A U.S. District Court judge here ordered the federal government yesterday to return more than $105 million in federal gasoline excise taxes to the Puerto Rican government.
The taxes have been collected by the United States over the last four years on gasoline refined on the Carribean island and then shipped to the United States. But Judge Oliver Gasch ruled that Puerto Rico was entitled to the money under the 1917 Jones Act, which says that taxes collected on goods produced on the island shall be sent to the Puerto Rican treasury.
Federal government attorneys said that the meaning of the Jones Act was not clear and that only such excise taxes as those collected on Puerto Rican rum and tobacco were intended to be sent to the Puerto Rican treasury.
But Gasch said that in view of a provision of the Jones Act which makes a "sweeping reference" to "all taxes" on Puerto Rican goods being sent to the Puerto Rican government, the federal government's argument "is at best a strained one."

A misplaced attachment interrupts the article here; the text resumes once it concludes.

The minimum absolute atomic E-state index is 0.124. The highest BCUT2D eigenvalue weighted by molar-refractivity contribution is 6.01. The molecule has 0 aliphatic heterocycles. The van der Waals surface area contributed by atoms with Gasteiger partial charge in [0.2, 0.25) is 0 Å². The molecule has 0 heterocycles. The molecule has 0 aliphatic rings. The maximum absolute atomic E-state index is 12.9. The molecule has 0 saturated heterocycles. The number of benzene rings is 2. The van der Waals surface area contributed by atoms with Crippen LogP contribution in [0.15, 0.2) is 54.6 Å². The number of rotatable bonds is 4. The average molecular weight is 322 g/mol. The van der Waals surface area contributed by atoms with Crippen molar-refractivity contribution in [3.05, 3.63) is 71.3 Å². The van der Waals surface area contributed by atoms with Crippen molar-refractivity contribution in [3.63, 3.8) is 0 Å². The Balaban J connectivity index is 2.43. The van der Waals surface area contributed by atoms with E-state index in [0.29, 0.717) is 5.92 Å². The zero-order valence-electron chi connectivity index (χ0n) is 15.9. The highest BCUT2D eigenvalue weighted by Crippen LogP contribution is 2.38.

Gasch also ordered the federal government to send back future excise taxes on Puerto Rican-refined gasoline. This will amount to $22 million in the year ending next July 31.
Joaquin Marquez, administrator of the Washington office of the Puerto Rican government, said the $105,661.920 windfall from the taxes over the last four years "is a hetty sum for us. But realistically speaking it will be two or three years before we get it. I'm sure the (federal) government will take an appeal."
Government officials declined to say whether they would appeal until they study Gasch's ruling.